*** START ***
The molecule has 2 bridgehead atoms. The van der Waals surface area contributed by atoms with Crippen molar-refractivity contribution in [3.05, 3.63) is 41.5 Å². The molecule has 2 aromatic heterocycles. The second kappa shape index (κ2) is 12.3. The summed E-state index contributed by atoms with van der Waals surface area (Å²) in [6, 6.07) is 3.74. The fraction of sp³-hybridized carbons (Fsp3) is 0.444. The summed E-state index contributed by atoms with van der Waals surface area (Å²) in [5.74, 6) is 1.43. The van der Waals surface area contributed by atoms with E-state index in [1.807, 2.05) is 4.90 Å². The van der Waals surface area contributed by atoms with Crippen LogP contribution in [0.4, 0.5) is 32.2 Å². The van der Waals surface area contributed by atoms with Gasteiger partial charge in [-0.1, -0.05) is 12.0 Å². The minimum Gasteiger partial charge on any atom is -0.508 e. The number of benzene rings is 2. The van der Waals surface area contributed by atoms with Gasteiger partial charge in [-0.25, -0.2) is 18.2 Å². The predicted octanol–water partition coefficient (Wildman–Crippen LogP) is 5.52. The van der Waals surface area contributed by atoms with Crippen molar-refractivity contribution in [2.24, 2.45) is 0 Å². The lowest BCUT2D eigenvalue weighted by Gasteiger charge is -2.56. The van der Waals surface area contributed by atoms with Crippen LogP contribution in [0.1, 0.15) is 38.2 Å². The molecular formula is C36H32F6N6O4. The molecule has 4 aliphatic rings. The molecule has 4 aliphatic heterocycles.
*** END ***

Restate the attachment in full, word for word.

The molecule has 2 bridgehead atoms. The van der Waals surface area contributed by atoms with Crippen molar-refractivity contribution in [3.05, 3.63) is 41.5 Å². The molecule has 2 aromatic heterocycles. The second kappa shape index (κ2) is 12.3. The summed E-state index contributed by atoms with van der Waals surface area (Å²) in [6, 6.07) is 3.74. The fraction of sp³-hybridized carbons (Fsp3) is 0.444. The summed E-state index contributed by atoms with van der Waals surface area (Å²) in [5.74, 6) is 1.43. The van der Waals surface area contributed by atoms with E-state index in [1.807, 2.05) is 4.90 Å². The van der Waals surface area contributed by atoms with Crippen LogP contribution in [0.4, 0.5) is 32.2 Å². The van der Waals surface area contributed by atoms with Gasteiger partial charge in [-0.1, -0.05) is 12.0 Å². The minimum Gasteiger partial charge on any atom is -0.508 e. The number of benzene rings is 2. The van der Waals surface area contributed by atoms with Gasteiger partial charge in [-0.25, -0.2) is 18.2 Å². The predicted octanol–water partition coefficient (Wildman–Crippen LogP) is 5.52. The van der Waals surface area contributed by atoms with Crippen molar-refractivity contribution in [2.24, 2.45) is 0 Å². The lowest BCUT2D eigenvalue weighted by Gasteiger charge is -2.56. The van der Waals surface area contributed by atoms with Crippen LogP contribution in [0.1, 0.15) is 38.2 Å². The molecular formula is C36H32F6N6O4. The molecule has 4 aliphatic rings. The molecule has 4 aliphatic heterocycles.